- Comparison of the FilmArray assay and in-house real-time PCR for detection of respiratory infection. [JOURNAL ARTICLE]
- Scand J Infect Dis 2014 Oct 7.:1-5.
Recently, molecular methods capable of detecting almost all microbial agents that may cause acute respiratory infection have been introduced. The FilmArray Respiratory Panel assay, which integrates nucleic acid extraction, nested amplification and detection in a reaction pouch preloaded with all reagents required for detection of 17 viruses and 3 bacteria, was compared with an in-house real-time PCR that detects these agents in 8 parallel amplifications. When 128 clinical samples representing 18 of these agents were analysed by both assays the agreement was excellent, with kappa values ranging between 0.54 and 1.0. Discordances were mainly observed for adenovirus, but not when version 1.7 of FilmArray was used. The results show that these assays detect a wide range of pathogens with similar performance. FilmArray provides results after approximately 1 h, including ≈ 5 min hands-on time, and does not require advanced equipment or expertise in molecular diagnostics, making it a useful point-of-care-test for acute respiratory infections.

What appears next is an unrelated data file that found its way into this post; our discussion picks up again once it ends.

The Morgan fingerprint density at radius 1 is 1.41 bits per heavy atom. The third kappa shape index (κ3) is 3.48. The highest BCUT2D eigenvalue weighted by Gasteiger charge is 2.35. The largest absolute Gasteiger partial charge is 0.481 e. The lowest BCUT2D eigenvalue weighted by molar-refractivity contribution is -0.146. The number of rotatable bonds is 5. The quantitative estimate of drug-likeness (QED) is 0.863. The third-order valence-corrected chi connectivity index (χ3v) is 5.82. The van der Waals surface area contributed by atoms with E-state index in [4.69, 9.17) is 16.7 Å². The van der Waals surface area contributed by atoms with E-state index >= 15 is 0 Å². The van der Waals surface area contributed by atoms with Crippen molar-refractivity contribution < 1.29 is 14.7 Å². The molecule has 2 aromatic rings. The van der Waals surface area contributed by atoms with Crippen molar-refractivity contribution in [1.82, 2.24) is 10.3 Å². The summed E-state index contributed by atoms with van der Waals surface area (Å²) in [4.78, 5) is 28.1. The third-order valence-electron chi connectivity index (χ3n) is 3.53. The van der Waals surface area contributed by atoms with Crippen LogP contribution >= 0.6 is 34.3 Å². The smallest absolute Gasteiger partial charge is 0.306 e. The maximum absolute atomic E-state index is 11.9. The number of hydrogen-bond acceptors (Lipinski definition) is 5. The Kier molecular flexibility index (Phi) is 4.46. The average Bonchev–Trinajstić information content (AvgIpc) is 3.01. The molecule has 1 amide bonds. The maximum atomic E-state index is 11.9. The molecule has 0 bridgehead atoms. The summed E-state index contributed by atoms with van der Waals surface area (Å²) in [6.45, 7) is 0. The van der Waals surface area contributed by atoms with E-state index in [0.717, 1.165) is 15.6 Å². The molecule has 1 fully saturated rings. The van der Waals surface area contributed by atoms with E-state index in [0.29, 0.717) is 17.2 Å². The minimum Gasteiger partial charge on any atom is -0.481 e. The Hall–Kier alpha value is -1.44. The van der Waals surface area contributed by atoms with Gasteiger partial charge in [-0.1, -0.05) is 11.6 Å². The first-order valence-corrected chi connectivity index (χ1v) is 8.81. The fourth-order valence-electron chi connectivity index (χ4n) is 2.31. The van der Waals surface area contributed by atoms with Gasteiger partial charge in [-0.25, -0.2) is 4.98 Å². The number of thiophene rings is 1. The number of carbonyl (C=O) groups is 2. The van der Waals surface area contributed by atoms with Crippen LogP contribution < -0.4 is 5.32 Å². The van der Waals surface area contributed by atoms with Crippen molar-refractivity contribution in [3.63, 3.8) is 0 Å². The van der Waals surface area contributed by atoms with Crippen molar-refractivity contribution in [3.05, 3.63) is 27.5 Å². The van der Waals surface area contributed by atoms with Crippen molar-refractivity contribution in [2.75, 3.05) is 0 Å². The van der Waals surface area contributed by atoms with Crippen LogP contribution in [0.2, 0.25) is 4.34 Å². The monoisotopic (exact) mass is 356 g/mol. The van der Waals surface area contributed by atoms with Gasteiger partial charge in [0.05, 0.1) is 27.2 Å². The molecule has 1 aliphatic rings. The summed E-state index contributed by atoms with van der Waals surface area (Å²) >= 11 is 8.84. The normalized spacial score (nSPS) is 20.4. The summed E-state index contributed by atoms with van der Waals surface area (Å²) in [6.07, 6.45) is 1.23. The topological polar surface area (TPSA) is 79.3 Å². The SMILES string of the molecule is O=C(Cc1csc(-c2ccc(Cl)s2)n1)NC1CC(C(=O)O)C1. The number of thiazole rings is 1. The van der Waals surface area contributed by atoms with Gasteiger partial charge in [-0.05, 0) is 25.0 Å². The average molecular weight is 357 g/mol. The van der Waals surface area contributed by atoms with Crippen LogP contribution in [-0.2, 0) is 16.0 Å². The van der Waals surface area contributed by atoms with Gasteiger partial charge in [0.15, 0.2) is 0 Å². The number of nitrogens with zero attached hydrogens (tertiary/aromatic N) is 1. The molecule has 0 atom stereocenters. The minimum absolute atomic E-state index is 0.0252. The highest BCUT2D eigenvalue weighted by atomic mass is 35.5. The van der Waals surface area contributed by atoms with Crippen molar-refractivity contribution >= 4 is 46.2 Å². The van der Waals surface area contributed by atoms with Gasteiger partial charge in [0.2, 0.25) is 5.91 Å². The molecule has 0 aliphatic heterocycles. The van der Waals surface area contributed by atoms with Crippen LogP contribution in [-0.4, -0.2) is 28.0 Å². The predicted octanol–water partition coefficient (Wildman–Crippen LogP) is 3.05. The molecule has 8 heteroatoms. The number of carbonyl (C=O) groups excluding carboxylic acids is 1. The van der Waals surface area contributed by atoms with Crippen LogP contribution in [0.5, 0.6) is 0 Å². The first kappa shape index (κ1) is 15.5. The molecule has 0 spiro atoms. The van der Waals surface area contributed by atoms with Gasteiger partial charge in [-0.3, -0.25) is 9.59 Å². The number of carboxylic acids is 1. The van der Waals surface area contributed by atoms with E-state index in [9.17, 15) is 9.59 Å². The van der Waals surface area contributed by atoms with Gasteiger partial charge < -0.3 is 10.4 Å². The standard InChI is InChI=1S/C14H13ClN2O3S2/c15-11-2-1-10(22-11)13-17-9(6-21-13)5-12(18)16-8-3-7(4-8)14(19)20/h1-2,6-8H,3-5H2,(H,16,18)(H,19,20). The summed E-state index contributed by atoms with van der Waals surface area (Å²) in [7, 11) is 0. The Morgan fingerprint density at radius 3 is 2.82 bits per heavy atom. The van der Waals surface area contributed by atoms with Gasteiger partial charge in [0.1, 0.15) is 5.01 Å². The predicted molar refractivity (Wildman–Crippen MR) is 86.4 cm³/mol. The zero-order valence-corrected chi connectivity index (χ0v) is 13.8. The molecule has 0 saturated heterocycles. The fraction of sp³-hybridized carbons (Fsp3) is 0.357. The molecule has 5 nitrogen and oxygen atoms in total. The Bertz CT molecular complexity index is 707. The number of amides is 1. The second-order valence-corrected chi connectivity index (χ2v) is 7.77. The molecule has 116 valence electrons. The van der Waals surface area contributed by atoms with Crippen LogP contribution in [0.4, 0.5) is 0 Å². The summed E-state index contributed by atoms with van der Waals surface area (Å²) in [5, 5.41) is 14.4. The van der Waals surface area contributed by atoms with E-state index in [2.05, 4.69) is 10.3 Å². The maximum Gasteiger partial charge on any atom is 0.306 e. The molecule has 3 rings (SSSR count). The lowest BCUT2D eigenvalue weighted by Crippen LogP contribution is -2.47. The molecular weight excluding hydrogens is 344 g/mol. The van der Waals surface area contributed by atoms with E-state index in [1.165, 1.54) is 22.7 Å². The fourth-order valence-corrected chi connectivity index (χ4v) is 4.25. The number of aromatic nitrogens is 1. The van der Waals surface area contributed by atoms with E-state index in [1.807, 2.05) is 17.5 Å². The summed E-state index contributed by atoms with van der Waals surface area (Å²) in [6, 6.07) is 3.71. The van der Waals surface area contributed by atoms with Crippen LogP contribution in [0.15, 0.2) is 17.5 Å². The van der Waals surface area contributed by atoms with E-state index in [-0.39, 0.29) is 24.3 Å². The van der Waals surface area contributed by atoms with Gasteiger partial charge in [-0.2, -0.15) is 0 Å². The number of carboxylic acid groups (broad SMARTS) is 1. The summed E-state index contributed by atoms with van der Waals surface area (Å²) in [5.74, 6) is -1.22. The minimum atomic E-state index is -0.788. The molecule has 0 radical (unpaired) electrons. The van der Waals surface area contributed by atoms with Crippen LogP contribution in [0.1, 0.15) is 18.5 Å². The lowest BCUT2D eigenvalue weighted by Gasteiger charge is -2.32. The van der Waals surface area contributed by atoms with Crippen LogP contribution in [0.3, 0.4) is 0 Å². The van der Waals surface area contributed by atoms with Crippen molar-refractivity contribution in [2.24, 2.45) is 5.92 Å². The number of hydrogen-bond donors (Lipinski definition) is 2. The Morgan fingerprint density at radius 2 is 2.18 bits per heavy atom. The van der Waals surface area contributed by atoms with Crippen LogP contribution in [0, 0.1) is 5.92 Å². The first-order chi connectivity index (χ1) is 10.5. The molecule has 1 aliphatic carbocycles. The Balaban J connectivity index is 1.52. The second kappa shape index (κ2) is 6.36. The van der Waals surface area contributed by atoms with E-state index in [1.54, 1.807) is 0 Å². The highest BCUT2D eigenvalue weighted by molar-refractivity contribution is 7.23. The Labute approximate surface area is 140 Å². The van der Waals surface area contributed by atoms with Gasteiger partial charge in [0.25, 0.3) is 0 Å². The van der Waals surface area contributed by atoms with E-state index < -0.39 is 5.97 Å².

- [Construction and immunological responses of recombinant adenovirus containing Epstein-Barr nuclear antigen 1 in mice]. [English Abstract, Journal Article, Research Support, Non-U.S. Gov't]
- Bing Du Xue Bao 2014 Jul; 30(4):429-35.
This study aimed to construct recombinant adenovirus expressing Epstein-Barr nuclear antigen 1 (EBNA1) against nasopharyngeal carcinoma (NPC). The C-terminal region fragment of the ebna1 gene of Epstein-Barr virus was amplified from the standard strain B95-8 by polymerase chain reaction (PCR). The gene fragment was inserted into the pDC316 shuttle plasmid using the EcoRI and BgIII restriction enzyme sites. The pDC316-ebna1 shuttle plasmid and pBHG helper plasmid were cotransfected into HEK293 cells after sequencing. The soluble protein was extracted from HEK293 cells, which caused apparent cytopathic effects. The transcription and expression of the ebna1 gene were confirmed using flow cytometry and Western blotting. rAd-ebna1 titers were measured by the TCID50. rAd-ebna1 was injected into BALB/c mice at a dose of 2 x 10(8) VP per mouse, EBNA1 epitope-specific responses were measured at 1st, 2nd, 4th and 8th weeks post-immunization. The target fragment of ebna1 (939 bp) was obtained by PCR, and was in consensus with the sequence from the standard strain B95-8. Cytopathic effects were observed after the pDC316-ebna1 shuttle plasmid and pBHG helper plasmid were cotransfected into HEK293 cells. rAd-ebna1 was successfully recombined in HEK293 cells. EBNA1 protein was detected in HEK293 cells, rAd-ebna1 titers reached 10(8) TCID50/mL. Specific responses to CD4+ epitopes of EBNA1 were detected in the immunized mice. In conclusion, rAd-ebna1 was successfully constructed and induced specific responses to CD4+ epitopes of EBNA1 in immunized mice.